Bethe Correia: Ronda Rousey ‘hasn’t proven she’s the best woman fighter’

Bethe Correia (left) is campaigning hard for a title shot against Ronda Rousey.

Jeff Bottari/Zuffa LLC/Zuffa LLC

Ronda Rousey has been rather praising of Bethe Correia in recent interviews. Correia isn’t ready to return the favor.

"I appreciate if she said anything good about me, but I’m not very interested in her compliments," Correia told FOX Sports (translated from Portuguese by Matheus Aquino). "From her I just want the belt."

Rousey, the UFC women’s bantamweight champion, said earlier this month in Brazil that she appreciates the way Correia is trying to sell a fight between the two of them. Correia defeated Rousey’s friends and training partners Shayna Baszler and Jessamyn Duke in her last two fights. After both of them, Correia talked trash about the group, which has dubbed themselves "The Four Horsewomen."

"I’m glad that the girls are taking the hint and making themselves more interesting for the fans," Rousey told reporters on Sept. 13 during a UFC Fight Night card in Brasilia. "I think that storylines and that back story is extremely important. It becomes more than just who is athletically better, it becomes who is right."

The undefeated Correia (9-0) doesn’t seem like she’s just trying to promote. She seems very earnest about earning a title shot and believing that she’ll win the belt.

I already proved to the world that the Four Horsewomen are a big joke. I just need to conclude my work getting the number one, the leader.

-Bethe Correia

"I already proved to the world that the Four Horsewomen are a big joke," Correia said. "I just need to conclude my work getting the number one, the leader. … I’m only waiting for the UFC to give me this chance so I can end this group once and for all and show who’s the woman that came to stay and will be the only one to retire undefeated."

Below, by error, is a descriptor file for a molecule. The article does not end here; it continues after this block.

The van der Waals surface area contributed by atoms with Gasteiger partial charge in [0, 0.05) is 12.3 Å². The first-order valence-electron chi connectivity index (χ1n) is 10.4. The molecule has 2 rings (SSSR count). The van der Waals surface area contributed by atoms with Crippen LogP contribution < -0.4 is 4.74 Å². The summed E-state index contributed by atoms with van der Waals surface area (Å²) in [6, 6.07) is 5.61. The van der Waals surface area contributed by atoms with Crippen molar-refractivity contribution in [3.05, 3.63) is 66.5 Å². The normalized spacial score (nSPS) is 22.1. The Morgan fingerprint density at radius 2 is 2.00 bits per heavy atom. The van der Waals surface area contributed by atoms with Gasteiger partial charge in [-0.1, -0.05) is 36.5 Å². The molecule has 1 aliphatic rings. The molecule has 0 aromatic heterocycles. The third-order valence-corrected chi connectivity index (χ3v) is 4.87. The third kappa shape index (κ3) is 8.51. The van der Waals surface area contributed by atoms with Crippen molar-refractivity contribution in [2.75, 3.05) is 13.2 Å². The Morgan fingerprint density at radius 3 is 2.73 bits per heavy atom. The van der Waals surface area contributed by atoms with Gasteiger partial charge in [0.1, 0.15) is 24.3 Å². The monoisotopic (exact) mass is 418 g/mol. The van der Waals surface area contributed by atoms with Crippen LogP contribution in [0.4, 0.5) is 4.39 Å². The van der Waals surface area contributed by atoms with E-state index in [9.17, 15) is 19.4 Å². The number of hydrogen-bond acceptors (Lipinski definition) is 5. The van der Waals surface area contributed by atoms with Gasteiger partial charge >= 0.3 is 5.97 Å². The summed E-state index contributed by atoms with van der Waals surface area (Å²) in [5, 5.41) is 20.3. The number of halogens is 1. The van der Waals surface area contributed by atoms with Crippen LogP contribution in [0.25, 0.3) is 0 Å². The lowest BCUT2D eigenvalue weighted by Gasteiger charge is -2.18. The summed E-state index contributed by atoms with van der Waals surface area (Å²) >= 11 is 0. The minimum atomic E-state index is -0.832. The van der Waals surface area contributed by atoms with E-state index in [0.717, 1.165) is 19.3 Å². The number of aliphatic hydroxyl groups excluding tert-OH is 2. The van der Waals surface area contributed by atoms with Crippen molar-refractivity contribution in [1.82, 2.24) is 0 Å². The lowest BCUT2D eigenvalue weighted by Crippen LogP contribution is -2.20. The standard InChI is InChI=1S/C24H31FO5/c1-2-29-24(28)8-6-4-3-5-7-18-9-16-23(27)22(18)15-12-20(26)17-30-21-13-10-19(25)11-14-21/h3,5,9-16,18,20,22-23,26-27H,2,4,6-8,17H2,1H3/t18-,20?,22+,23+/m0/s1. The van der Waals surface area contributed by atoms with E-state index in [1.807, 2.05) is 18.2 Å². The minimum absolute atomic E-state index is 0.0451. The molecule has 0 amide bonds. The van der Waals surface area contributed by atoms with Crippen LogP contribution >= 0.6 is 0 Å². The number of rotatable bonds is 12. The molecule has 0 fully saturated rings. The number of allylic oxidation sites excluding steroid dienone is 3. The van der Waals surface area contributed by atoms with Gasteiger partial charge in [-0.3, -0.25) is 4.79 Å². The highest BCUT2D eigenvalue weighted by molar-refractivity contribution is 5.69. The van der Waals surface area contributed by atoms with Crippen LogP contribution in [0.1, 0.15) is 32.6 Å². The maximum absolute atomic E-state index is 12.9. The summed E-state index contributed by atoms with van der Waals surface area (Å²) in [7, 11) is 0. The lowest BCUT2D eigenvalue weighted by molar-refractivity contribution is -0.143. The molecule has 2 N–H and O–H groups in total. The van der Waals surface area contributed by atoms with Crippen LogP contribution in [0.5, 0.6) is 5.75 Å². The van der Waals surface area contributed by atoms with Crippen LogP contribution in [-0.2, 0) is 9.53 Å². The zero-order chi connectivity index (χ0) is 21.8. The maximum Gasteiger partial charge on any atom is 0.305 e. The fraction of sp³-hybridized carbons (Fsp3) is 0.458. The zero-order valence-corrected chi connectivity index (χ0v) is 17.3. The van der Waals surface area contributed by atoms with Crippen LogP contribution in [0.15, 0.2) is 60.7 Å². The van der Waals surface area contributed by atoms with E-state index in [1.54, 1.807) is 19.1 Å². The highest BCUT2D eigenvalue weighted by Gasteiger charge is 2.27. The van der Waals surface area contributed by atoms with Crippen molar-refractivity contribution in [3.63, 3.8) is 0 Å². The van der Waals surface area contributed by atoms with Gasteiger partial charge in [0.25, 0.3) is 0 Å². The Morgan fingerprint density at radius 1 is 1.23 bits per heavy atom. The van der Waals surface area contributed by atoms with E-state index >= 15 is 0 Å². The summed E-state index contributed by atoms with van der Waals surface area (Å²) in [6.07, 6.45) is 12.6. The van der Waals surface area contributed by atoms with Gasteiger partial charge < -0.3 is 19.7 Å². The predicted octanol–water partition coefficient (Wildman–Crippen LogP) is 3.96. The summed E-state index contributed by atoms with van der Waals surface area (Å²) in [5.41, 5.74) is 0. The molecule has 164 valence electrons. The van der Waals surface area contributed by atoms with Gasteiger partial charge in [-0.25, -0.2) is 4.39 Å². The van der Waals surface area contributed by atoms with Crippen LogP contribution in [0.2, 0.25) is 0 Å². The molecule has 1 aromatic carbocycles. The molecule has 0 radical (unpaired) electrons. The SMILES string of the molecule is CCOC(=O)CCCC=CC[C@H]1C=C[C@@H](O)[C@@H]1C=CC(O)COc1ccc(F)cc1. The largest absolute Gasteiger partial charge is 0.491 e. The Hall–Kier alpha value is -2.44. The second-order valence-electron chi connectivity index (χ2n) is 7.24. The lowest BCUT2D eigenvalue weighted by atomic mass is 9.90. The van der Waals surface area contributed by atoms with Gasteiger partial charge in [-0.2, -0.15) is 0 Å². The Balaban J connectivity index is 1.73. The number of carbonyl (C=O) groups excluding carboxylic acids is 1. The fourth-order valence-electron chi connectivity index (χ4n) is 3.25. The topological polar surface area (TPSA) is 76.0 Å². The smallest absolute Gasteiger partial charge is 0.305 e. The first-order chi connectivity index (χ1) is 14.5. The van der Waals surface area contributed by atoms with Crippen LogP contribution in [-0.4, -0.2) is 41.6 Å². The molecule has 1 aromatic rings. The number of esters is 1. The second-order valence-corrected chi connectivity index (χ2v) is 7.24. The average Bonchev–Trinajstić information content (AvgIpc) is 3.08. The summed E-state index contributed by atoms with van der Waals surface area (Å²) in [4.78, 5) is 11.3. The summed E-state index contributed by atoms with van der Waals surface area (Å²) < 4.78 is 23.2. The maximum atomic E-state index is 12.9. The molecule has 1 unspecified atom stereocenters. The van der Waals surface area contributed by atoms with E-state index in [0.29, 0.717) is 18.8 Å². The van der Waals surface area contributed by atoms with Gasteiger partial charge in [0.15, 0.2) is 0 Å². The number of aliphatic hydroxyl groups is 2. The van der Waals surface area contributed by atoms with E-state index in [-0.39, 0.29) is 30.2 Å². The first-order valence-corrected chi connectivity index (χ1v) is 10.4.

It’s unclear when that chance might come. UFC president Dana White said Saturday night after UFC 178 that Cat Zingano had earned the next shot against Rousey, likely at UFC 182 on Jan. 3. Zingano, though, got hit with six-month medical suspension by the Nevada Athletic Commission (NAC) due to a back injury, so she would need to be cleared by doctors before being able to step back into the Octagon before March.

Speaking of March, White also said last week that he would like Rousey to fight in January and then, if she wins, turn around and defend her title again in March. There are a few potential contenders for her then like Cris "Cyborg" Justino or Gina Carano. But Correia wants it to be her.

"If it’s in March you can be sure there will be a new champ in March," Correia said. … "The only thing I recognize [about] her as an athlete is what she did for women’s MMA. But even as the UFC champion she still hasn’t proven she’s the best woman fighter. She just proved she’s the best Judo fighter in MMA. I will show I have a more complete, true MMA game."

Rousey (10-0) floated the possibility earlier this month of fighting Correia in Brazil. Correia, as you would imagine, is very much in favor of that.

"She said she’s used to being booed, but here it’s different," Correia said. "She just fought here in a judo competition, which is much more different than MMA. She doesn’t know how the Brazilian crowd reacts and the energy they send. They’ll all be with me and I’m sure she’ll feel it. She will fight a Northeastern Brazilian with hot blood. To me it will be wonderful and to her it’ll be a disaster."

Correia, who is ranked No. 8 among women’s bantamweight contenders, said she understands if the UFC gives Zingano the title shot first, because she earned the No. 1 contender spot last year before tearing her ACL. Still, Correia said she wants her next fight to be for the title. She has a one-track mind.

"I want to be the champion, that’s all I’m thinking about and I’m already preparing for it," Correia said.